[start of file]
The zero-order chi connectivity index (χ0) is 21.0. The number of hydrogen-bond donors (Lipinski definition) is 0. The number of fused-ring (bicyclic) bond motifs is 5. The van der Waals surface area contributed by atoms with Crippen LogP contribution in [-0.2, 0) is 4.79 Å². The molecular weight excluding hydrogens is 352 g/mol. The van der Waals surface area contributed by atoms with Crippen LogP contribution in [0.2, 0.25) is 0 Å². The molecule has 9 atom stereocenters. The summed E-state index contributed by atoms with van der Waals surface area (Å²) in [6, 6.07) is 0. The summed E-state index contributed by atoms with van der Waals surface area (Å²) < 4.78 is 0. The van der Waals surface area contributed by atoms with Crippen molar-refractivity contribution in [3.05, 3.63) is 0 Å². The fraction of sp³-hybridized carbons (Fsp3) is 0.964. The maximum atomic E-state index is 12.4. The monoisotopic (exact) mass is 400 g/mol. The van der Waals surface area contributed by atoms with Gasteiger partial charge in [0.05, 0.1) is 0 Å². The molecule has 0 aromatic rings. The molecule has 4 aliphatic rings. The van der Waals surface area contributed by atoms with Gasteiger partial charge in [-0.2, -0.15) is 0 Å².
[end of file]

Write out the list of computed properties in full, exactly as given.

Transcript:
The zero-order chi connectivity index (χ0) is 21.0. The number of hydrogen-bond donors (Lipinski definition) is 0. The number of fused-ring (bicyclic) bond motifs is 5. The van der Waals surface area contributed by atoms with Crippen LogP contribution in [-0.2, 0) is 4.79 Å². The molecular weight excluding hydrogens is 352 g/mol. The van der Waals surface area contributed by atoms with Crippen LogP contribution in [0.2, 0.25) is 0 Å². The molecule has 9 atom stereocenters. The summed E-state index contributed by atoms with van der Waals surface area (Å²) in [6, 6.07) is 0. The summed E-state index contributed by atoms with van der Waals surface area (Å²) < 4.78 is 0. The van der Waals surface area contributed by atoms with Crippen molar-refractivity contribution in [3.05, 3.63) is 0 Å². The fraction of sp³-hybridized carbons (Fsp3) is 0.964. The maximum atomic E-state index is 12.4. The monoisotopic (exact) mass is 400 g/mol. The van der Waals surface area contributed by atoms with Gasteiger partial charge in [0.05, 0.1) is 0 Å². The molecule has 0 aromatic rings. The molecule has 4 aliphatic rings. The van der Waals surface area contributed by atoms with Gasteiger partial charge in [-0.2, -0.15) is 0 Å².